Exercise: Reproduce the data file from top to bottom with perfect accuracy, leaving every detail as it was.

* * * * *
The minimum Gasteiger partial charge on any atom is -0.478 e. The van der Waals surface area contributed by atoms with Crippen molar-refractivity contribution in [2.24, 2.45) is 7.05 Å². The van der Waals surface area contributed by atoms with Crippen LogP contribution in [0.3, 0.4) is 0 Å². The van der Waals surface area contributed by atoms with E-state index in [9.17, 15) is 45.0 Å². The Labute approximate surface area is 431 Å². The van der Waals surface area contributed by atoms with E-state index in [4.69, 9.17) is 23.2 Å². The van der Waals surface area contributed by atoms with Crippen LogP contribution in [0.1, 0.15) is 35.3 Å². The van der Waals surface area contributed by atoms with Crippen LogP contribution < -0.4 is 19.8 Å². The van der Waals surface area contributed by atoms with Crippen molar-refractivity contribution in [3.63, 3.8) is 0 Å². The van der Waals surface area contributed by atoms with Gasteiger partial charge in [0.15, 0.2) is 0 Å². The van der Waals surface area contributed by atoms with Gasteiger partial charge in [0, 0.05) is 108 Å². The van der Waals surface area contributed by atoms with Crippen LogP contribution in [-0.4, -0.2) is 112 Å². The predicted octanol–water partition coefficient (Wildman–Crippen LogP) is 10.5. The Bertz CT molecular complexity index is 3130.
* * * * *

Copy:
The minimum Gasteiger partial charge on any atom is -0.478 e. The van der Waals surface area contributed by atoms with Crippen molar-refractivity contribution in [2.24, 2.45) is 7.05 Å². The van der Waals surface area contributed by atoms with Crippen LogP contribution in [0.3, 0.4) is 0 Å². The van der Waals surface area contributed by atoms with E-state index in [9.17, 15) is 45.0 Å². The Labute approximate surface area is 431 Å². The van der Waals surface area contributed by atoms with E-state index in [4.69, 9.17) is 23.2 Å². The van der Waals surface area contributed by atoms with Crippen LogP contribution in [0.1, 0.15) is 35.3 Å². The van der Waals surface area contributed by atoms with Crippen LogP contribution < -0.4 is 19.8 Å². The van der Waals surface area contributed by atoms with Crippen molar-refractivity contribution in [3.63, 3.8) is 0 Å². The van der Waals surface area contributed by atoms with Gasteiger partial charge in [0.15, 0.2) is 0 Å². The van der Waals surface area contributed by atoms with Gasteiger partial charge in [0, 0.05) is 108 Å². The van der Waals surface area contributed by atoms with Crippen LogP contribution in [-0.4, -0.2) is 112 Å². The predicted octanol–water partition coefficient (Wildman–Crippen LogP) is 10.5. The Bertz CT molecular complexity index is 3130.